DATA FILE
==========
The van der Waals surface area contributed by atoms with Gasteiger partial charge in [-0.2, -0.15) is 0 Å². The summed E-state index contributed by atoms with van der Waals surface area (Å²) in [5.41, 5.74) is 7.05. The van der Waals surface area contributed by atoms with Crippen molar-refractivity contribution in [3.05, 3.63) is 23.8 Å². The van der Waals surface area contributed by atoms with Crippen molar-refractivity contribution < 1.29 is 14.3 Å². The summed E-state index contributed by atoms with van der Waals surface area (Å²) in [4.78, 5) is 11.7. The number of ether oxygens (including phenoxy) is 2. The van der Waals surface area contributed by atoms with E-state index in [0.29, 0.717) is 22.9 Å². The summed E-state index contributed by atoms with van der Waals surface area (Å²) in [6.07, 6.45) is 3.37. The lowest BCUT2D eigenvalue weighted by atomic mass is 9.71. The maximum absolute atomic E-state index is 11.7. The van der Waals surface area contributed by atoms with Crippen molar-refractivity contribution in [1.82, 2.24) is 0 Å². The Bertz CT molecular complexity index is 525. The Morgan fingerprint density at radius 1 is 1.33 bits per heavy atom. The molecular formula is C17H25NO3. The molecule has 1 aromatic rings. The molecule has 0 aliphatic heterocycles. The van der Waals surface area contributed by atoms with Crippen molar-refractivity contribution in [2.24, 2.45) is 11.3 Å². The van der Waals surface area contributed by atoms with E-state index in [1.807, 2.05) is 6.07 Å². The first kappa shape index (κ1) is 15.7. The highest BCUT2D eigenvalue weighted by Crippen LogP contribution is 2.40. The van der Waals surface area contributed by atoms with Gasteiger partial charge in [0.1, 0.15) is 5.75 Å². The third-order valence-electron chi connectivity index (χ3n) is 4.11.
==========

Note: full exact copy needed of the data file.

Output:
The van der Waals surface area contributed by atoms with Gasteiger partial charge in [-0.2, -0.15) is 0 Å². The summed E-state index contributed by atoms with van der Waals surface area (Å²) in [5.41, 5.74) is 7.05. The van der Waals surface area contributed by atoms with Crippen molar-refractivity contribution in [3.05, 3.63) is 23.8 Å². The van der Waals surface area contributed by atoms with Crippen molar-refractivity contribution < 1.29 is 14.3 Å². The summed E-state index contributed by atoms with van der Waals surface area (Å²) in [4.78, 5) is 11.7. The number of ether oxygens (including phenoxy) is 2. The van der Waals surface area contributed by atoms with E-state index in [0.29, 0.717) is 22.9 Å². The summed E-state index contributed by atoms with van der Waals surface area (Å²) in [6.07, 6.45) is 3.37. The lowest BCUT2D eigenvalue weighted by atomic mass is 9.71. The maximum absolute atomic E-state index is 11.7. The van der Waals surface area contributed by atoms with Crippen molar-refractivity contribution in [1.82, 2.24) is 0 Å². The Bertz CT molecular complexity index is 525. The Morgan fingerprint density at radius 1 is 1.33 bits per heavy atom. The molecular formula is C17H25NO3. The molecule has 1 aromatic rings. The molecule has 0 aliphatic heterocycles. The van der Waals surface area contributed by atoms with Crippen molar-refractivity contribution in [2.24, 2.45) is 11.3 Å². The van der Waals surface area contributed by atoms with E-state index in [1.807, 2.05) is 6.07 Å². The first kappa shape index (κ1) is 15.7. The highest BCUT2D eigenvalue weighted by Crippen LogP contribution is 2.40. The van der Waals surface area contributed by atoms with Gasteiger partial charge in [0.1, 0.15) is 5.75 Å². The third-order valence-electron chi connectivity index (χ3n) is 4.11.